The cognitive search market is exploding — it’s anticipated to be worth $15.28 billion by 2023, up from $2.59 billion in 2018, according to Markets and Markets — and it coincides with an upswing in the adoption of AI and machine learning in the enterprise. But it’s perhaps more directly attributable to the wealth of telemetry afforded by modern corporate digital environments.

AI under the hood

AI models like those at the heart of AWS Kendra, Project Cortex, and Cloud Search learn from signals, or behavioral data derived from various inputs. These come from the web pages that employees visit or the videos they watch online, or their online chats with support agents and public databases of support tickets. That’s not to mention detailed information about users, including job titles, locations, departments, coworkers, and potentially all of the documents, emails, and other correspondences they author.

Each signal informs an AI system’s decision-making such that it self-improves practically continuously, automatically learning how various resources are relevant to each person and ranking those resources accordingly. Plus, because enterprises have far fewer data sources to contend with than, say, a web search engine, the models are less expensive and computationally time-consuming to train.

The other piece of the puzzle is natural language processing (NLP), which enables platforms like AWS Kendra to understand not only the document minutiae, but the search queries that employees across an organization might pose — like “How do I invest in our company’s 401k?” versus “What are the best options for my 401k plan?”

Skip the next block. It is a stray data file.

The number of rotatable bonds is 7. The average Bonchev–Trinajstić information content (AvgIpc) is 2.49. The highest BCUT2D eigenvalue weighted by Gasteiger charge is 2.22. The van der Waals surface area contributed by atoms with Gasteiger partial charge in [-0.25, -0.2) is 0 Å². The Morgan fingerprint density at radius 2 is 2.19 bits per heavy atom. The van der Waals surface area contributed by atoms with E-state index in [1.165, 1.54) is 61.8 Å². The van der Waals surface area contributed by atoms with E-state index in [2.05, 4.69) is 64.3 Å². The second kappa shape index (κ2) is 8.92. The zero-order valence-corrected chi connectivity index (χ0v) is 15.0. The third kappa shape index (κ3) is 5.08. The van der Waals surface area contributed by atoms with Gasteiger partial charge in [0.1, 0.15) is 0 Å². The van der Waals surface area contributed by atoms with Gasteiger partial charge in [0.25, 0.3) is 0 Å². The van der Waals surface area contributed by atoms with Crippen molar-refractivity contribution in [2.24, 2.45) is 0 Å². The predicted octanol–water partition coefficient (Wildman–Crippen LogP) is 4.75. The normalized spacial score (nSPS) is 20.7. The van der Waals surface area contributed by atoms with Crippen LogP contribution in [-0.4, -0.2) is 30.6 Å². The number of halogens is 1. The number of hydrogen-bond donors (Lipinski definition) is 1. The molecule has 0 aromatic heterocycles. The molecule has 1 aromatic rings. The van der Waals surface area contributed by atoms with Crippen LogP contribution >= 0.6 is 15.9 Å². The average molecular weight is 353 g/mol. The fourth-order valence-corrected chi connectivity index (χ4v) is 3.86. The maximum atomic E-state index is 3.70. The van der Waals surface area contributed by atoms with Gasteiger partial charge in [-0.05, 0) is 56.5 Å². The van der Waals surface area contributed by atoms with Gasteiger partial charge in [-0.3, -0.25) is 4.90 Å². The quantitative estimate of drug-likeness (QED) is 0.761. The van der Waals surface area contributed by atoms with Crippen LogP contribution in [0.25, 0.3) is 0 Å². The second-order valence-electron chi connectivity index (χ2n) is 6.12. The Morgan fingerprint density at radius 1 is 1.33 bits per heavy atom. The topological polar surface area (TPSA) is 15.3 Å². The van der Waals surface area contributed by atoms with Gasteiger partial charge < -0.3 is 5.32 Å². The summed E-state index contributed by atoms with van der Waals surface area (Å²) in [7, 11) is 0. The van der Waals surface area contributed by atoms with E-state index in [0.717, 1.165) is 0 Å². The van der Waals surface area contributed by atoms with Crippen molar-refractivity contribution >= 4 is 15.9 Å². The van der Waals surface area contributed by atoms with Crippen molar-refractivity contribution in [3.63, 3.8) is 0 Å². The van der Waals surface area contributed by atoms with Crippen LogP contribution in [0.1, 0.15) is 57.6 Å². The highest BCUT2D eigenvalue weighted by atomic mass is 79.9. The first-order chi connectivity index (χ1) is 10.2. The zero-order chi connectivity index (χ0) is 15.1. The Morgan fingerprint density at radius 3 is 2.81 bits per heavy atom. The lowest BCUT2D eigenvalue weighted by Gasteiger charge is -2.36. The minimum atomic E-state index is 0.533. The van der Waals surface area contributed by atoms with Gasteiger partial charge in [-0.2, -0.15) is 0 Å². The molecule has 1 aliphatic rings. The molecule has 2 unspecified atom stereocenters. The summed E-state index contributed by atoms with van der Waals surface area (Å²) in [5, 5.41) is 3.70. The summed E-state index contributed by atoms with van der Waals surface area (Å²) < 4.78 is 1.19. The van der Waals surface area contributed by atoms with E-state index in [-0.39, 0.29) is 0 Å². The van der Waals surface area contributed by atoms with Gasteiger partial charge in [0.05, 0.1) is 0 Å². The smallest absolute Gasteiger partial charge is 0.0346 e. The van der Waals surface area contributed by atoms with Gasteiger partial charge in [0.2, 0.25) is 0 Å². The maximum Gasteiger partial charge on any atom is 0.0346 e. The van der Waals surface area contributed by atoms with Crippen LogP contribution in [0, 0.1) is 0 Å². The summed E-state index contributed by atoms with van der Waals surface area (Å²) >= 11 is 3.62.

Not every platform is equally capable in this regard, but most incorporate emerging techniques in NLP, as well as the adjacent field of natural language search (NLS). NLS is a specialized application of AI and statistical reasoning that creates a “word mesh” from free-flowing text, akin to a knowledge graph, to connect similar concepts that are related to larger ideas. NLS systems understand context in this way, meaning they’ll return the same answer regardless of how a query is phrased and will take users to the exact spot in a record where that answer is likely to be found.

Cognitive search: the new normal

In short order, cognitive search stands to become table stakes in the enterprise. It’s estimated that 54% of knowledge workers are already interrupted a few times or more per month when trying to get access to answers, insights, and information. And the volume of unstructured data organizations produce is projected to increase in the years to come, exacerbating the findability problem.

“Productivity isn’t just about being more efficient. It’s also about aggregating and applying the collective knowledge of your organization so that together you can achieve more,” wrote Microsoft 365 corporate vice president Jared Spataro in a recent blog post. “[Cognitive search systems enable] business process efficiency by turning your content into an interactive knowledge repository … to analyze documents and extract metadata to create sophisticated content models … [and to] make it easy for people to access the valuable knowledge that’s so often locked away in documents, conversations, meetings, and videos.”



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Amazing Free Energy Generator Using Speaker Magnet 100% New Technology Science 2019